While I've got a decent cooking repertoire under my belt and can usually figure out something to make with most ingredients, sometimes I pull out my cookbooks to find a new recipe or to get ideas for using a less familiar flavor.
As I've noted before, cherries have never really been a part of my culinary experience, so when My Fabulous Aunt brought me a few cups of tart cherries, I was at a loss. Sweet cherries from the farmers' market? Sure, I'll dry those or turn them into jam. But tart? Hmmmmm...
One of the cookbooks I pulled out was my grandmother's copy of our family cookbook (an intriguing, nostalgia-filled record not only of our family's specialties and the usual offerings at the annual reunion but also of the changes in American cooking from the early part of the 20th century through the 1970s), and though I couldn't find a recipe that used cherries in the book itself, my grandmother had stashed a pile of recipes, clippings, letters, and such between the pages. Among those scraps, I found her recipe for cherry-almond bars. Success!
Of course, reading over the recipe, I could see right away that I wouldn't be following it to the letter. I didn't really want to add coconut, and I certainly wasn't going to add red food coloring! Besides, I was craving chocolate, and that always tends to lead me toward good ideas.
So, I drained the cherries and added local honey and a few drops of almond extract, stirring it all together. I probably should have cooked the cherries down for a bit, just to blend the flavors more and to thicken the fruit, but it worked well using my shortcut.
Then I made a chocolate shortbread base, patting most of the dough into the baking pan and saving the rest for on top:
After baking the shortbread for a few minutes, I let it cool before adding the cherries. I also worked some chopped almonds into the remaining dough for an extra little crunchy texture in the crumble topping.
When I finished assembling the dessert, I put it in to bake for half an hour and waited for my loft to fill with a tantalizing fragrance. And when I pulled out the pan...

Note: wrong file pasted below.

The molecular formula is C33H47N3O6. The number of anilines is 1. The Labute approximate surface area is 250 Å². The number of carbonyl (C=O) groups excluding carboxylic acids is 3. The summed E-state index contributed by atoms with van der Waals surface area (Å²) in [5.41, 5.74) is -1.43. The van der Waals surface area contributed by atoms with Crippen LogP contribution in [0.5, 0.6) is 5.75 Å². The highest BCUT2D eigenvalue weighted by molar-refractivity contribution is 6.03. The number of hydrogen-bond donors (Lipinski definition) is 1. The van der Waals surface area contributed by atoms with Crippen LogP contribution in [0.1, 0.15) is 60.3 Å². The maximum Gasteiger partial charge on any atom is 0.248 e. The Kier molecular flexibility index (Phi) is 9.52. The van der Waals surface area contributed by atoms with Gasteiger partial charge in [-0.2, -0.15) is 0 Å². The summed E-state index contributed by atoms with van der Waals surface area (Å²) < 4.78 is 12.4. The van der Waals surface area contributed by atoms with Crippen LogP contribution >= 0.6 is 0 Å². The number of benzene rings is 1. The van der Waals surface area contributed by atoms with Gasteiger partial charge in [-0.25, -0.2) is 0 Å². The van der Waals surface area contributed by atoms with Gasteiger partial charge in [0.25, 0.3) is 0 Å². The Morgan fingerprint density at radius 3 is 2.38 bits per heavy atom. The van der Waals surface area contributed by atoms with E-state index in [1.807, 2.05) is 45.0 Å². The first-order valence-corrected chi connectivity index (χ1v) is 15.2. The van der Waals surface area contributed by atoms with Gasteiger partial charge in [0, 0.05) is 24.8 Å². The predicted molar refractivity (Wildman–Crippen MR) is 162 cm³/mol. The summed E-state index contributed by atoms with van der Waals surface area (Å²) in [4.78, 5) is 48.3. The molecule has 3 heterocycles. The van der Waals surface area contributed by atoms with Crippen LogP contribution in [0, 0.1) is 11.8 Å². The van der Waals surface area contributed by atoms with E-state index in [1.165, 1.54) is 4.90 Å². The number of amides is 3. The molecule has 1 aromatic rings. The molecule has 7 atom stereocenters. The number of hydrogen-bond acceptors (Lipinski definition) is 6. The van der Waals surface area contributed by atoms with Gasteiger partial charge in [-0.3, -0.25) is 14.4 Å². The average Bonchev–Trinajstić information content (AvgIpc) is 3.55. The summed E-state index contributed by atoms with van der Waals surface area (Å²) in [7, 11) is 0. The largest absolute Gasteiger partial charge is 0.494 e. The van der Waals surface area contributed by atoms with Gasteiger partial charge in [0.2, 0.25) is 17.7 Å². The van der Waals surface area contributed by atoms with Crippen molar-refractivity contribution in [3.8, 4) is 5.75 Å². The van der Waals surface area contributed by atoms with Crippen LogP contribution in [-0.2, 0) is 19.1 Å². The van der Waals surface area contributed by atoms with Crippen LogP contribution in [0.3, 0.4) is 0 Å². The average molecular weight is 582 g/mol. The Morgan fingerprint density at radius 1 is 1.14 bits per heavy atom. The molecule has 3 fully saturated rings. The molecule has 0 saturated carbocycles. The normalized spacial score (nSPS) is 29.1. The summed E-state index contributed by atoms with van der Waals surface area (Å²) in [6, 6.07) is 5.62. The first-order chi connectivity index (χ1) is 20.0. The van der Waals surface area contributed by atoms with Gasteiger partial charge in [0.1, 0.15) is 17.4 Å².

The cherries remained rather tart and puckered my mouth a good deal, but the sweet rich chocolate base and the crunchy almonds provided a satisfying contrast. (NOTE: I took these in to work the next day, and they were a huge hit!)
Obviously, it's not quite the same as chocolate-covered cherries as desserts go. But I think you might find they're even better.
I have no idea where my grandmother got this recipe originally. (I'm assuming it's not an original recipe, as I don't remember her being very creative in the kitchen. Competent, yes, but not really inventive.) Feel free to tinker with the filling: the original recipe called for canned cherries, with the cherry juice thickened with cornstarch and sugar before adding the fruit, but you could also cook the fruit and add a smidgen of flour along with the sweetener. Normally I cut bar cookies into small squares, but I just knew these needed to be cut voluptuously large. Why not? How often do you cook with fresh cherries?
3 c fresh cherries, pitted
1/4 to 1/2 c honey (or other sweetener; to taste, really)
1/4 tsp almond extract
1 c unbleached flour
1 c whole wheat pastry flour or spelt flour
1/4 c cocoa
1/2 tsp salt
1/2 tsp baking powder
3/4 c sugar (I used cane juice crystals)
1 c unsalted butter, softened
1/4 tsp almond extract
1/2 c slivered almonds, chopped
Mash cherries and combine with honey and almond extract. (If desired, simmer over low heat for about 15-20 minutes, until thicker.) Set aside.
Preheat oven to 400 F. Sift or whisk together flours, cocoa, salt, baking powder, and sugar. Cut in butter and almond extract with pastry blender until mixture forms coarse crumbs. Reserving 1/2 c dough in the bowl, spread the rest in a 9 x 13" baking pan, pressing the crumbs into a smooth base. Bake shortbread for 10 minutes; remove from oven and set aside to cool.
Reduce oven heat to 350 F. Spread cherries over cooled shortbread. Mix chopped almonds into remaining dough and sprinkle mixture over cherries. Bake 25 to 30 minutes. Allow to cool before cutting into bars.
Makes 12 big bars or 24 squares